Understanding a problem in the round is something that architects are trained to do, writes Paul Finch
Conversations with architects at MIPIM last week were numerous and stimulating, not least because there seems to be a new interest in speculative research into a variety of areas that most certainly need it: housing supply, carbon capture, the implications of data technologies for built form and the way we define value being a sample.
Understanding a problem in the round is something that architects are trained to do, and it can bring fresh thinking into tired areas. For example, Make has been looking at the revival of the high street, not from the perspective of retailers and the terrible state of landlord and tenant relationships, but from the broader perspective of why high streets work in the first place.
The practice concludes - which may sound obvious but was not obvious to the Portas Review - that the way to revitalise high streets, and town centres as a whole, is to ensure they are packed full of people. If the people are there, the retail will follow. People will not be there if there is no residential accommodation, if parking is impossible, and if the general urban experience is a woeful one.
A variety of unconnected location strategies have seen town centres and high streets denuded of people because they are no longer locations for the hospital, the university, the shopping centre, the library and the swimming pool - with 360-degree catchment. When high streets get the retail vitamin of a Sainsbury’s Local or Tesco Express, there is a fuss because they are said to be ‘killing the high street’, when in fact they may be the sole useful magnets.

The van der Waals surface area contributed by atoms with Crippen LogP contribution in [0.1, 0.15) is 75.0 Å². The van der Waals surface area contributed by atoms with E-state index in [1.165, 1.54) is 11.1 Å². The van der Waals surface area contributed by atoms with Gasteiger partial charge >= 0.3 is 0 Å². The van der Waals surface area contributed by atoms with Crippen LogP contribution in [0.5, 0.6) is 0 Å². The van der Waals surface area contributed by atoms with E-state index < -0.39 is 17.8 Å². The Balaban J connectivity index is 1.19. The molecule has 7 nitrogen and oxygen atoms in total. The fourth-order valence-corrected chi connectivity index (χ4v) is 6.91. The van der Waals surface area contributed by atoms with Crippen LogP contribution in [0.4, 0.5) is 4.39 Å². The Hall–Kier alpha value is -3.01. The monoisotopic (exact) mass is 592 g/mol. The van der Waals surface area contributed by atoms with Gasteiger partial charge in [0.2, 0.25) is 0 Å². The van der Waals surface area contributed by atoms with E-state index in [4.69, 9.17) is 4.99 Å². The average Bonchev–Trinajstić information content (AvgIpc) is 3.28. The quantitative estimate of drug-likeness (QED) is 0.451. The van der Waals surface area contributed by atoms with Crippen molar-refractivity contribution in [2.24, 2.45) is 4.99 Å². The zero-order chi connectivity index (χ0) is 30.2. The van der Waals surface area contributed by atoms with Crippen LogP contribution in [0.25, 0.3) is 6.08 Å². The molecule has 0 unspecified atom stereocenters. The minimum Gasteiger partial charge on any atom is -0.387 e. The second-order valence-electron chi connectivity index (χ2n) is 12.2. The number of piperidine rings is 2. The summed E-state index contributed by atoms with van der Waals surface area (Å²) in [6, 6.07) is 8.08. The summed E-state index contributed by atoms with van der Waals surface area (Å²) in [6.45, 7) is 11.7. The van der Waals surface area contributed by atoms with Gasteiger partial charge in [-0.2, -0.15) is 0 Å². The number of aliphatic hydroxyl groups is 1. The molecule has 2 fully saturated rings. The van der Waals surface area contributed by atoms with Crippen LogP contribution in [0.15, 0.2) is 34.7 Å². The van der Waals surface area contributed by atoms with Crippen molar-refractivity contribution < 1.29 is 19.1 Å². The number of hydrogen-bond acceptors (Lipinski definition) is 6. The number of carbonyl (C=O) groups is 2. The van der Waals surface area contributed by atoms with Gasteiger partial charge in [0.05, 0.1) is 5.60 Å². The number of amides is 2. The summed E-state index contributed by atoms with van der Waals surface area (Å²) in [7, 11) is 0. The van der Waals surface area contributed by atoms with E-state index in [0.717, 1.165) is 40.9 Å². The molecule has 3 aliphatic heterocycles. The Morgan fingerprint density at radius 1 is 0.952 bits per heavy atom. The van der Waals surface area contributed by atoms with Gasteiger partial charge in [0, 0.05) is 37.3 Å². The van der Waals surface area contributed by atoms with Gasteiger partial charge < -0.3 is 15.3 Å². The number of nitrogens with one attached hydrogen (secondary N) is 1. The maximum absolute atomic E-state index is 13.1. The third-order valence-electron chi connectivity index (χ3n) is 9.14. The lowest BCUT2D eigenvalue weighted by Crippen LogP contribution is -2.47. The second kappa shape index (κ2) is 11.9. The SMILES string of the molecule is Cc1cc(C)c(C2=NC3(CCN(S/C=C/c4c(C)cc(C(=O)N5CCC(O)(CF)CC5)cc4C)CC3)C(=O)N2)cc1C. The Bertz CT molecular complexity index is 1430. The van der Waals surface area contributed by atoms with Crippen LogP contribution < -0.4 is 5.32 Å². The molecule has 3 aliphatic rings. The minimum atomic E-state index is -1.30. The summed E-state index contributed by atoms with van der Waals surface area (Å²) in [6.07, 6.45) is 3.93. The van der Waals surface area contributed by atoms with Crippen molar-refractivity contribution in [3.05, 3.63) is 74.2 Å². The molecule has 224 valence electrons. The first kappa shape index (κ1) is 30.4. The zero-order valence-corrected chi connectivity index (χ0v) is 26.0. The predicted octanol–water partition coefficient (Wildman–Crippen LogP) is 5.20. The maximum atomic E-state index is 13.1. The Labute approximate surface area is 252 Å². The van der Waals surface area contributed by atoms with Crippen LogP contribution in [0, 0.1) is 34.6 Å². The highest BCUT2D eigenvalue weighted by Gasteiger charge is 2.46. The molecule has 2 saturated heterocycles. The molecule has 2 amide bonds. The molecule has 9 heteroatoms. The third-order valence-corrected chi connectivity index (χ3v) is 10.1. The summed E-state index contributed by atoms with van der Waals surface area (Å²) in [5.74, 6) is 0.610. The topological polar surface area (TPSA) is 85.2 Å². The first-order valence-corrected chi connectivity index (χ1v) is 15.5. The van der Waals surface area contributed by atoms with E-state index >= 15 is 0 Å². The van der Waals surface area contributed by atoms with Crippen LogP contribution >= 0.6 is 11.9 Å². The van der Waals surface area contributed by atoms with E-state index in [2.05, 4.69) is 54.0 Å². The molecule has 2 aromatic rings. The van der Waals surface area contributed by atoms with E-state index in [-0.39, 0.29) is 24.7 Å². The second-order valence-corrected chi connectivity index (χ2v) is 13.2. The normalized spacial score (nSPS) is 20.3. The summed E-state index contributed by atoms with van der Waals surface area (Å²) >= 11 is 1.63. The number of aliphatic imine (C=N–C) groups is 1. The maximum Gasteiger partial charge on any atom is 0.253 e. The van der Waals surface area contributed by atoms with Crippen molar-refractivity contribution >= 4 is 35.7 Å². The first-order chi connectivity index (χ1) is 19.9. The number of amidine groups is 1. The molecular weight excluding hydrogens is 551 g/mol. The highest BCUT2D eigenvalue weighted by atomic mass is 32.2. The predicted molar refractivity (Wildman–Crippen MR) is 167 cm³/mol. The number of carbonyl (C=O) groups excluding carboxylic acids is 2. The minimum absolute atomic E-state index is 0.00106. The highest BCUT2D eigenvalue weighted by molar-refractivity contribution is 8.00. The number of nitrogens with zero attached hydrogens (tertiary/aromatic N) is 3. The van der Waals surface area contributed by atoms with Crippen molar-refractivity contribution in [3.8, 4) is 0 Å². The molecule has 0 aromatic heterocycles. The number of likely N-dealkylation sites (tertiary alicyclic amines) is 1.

Motives of public organisations for moving out of city centres is generally to cash in on the value of their sites but, as ever with programmes of dispersal, the dis-benefits for the city are downplayed in favour of whizzy new premises in this or that edge-of-town location. How clever to put Regent Street Poly into Harrow-on-the-Hill.
The political mania for closing down local police stations and libraries in favour of remote headquarters buildings servicing unfeasibly large chunks of the city is accompanied by wailing about the decline of community, but it is precisely these sorts of decisions that undermine the idea of London in particular as a series of villages. The worst decision was the elimination in the 1960s of those wonderful London boroughs - Finsbury, Battersea, Marylebone, Tottenham - in favour of cumbersome mega-councils that are neither big enough to be strategic across London nor small enough to give specific identity.
In raising these issues, Make has reminded us that the framing of the question determines the usefulness of the answer. A combination of lateral thinking and the spotting of analogous examples provides real value, even if too many clients think architectural services are about knocking out construction details. How you get procurement procedures to acknowledge the desirability of paying for design brainpower, and giving it time to flourish, is a question all of its own, which we hope the Farrell Review will help to illuminate.
As to more prosaic questions - how to deliver enough homes, where aeroplanes should land - we should still be ensuring that we are asking the question in an intelligent way. I have often wondered, in respect of PFI procurement, about the granting of cleaning contracts for 25 years. What exactly was the question to which that was the answer?
It makes for quite a good parlour game, and illuminates the mindset of people and organisations that were asking the wrong question. Unfortunately, that includes some very bright people in the Treasury. If only cleverness were enough.